About the Book:

In our schools, Hip-Hop culture is the dominant culture among the students. In Youth Culture Power: A #HipHopEd Guide to Building Student Teacher Relationships and Increasing Student Engagement, Jason D. Rawls and John Robinson, educators and hip-hop artists with experience in the classrooms of urban schools, focus their efforts through Hip-Hop Based Education  (HHBE).  They argue that Hip-Hop culture could be useful in building  relationships and building student engagement.

The approach to achieve this is Youth Culture Pedagogy (YCP). In this volume, the authors lay the groundwork for YCP and how they envision  its use within the classroom. YCP is based in a foundation of reality  pedagogy (Emdin, 2014), culturally responsive pedagogy (Ladson-Billings,  1995), and HHBE (Hill, 2009; Petchauer, 2009). We define it as a pedagogical approach which uses students own culture to create scenarios to facilitate learning.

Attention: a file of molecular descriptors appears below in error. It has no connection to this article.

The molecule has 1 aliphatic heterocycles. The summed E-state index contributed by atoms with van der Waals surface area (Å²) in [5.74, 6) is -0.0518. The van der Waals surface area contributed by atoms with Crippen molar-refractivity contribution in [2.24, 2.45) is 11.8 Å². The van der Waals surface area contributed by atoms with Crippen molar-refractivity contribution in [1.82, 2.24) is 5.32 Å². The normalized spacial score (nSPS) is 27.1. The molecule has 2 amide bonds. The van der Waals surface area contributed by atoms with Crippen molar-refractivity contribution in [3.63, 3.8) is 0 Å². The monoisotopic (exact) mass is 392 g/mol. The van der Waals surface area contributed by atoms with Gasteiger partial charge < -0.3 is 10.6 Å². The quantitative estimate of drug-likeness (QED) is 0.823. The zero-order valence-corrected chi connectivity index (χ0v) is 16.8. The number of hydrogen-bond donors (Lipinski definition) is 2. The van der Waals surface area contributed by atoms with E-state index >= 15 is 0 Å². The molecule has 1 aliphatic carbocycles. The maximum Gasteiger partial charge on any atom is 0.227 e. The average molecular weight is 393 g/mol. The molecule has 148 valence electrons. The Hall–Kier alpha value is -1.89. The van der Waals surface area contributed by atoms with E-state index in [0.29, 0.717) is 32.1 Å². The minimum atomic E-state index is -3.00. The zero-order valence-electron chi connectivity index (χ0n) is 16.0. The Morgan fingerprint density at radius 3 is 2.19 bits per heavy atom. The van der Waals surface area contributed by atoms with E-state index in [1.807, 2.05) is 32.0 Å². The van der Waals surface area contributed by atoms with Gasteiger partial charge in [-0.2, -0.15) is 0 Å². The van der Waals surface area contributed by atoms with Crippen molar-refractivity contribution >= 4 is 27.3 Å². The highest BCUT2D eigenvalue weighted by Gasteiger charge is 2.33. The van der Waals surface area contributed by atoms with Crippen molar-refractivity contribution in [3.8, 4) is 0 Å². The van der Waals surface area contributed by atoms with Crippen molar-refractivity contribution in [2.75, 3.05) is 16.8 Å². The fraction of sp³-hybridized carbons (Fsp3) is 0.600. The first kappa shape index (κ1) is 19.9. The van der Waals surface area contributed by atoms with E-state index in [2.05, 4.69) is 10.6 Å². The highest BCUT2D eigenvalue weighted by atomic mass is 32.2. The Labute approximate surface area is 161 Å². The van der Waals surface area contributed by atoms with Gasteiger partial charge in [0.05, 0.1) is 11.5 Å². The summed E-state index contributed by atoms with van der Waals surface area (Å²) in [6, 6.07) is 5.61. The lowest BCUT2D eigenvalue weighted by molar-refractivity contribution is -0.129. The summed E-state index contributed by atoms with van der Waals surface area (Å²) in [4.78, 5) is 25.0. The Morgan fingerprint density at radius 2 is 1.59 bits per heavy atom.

In Youth Culture Power, the authors put forth their C.A.R.E. Model  of youth pedagogy to help teachers create a positive learning  environment by building relationships and lessons around students' own  culture. Instead of forcing students to give up the things  they frequent, they feel teachers should discuss them and when  possible, use them in lessons. The purpose of this book is to present a  fresh take on why educators should not discount the culture of youth  within the classroom.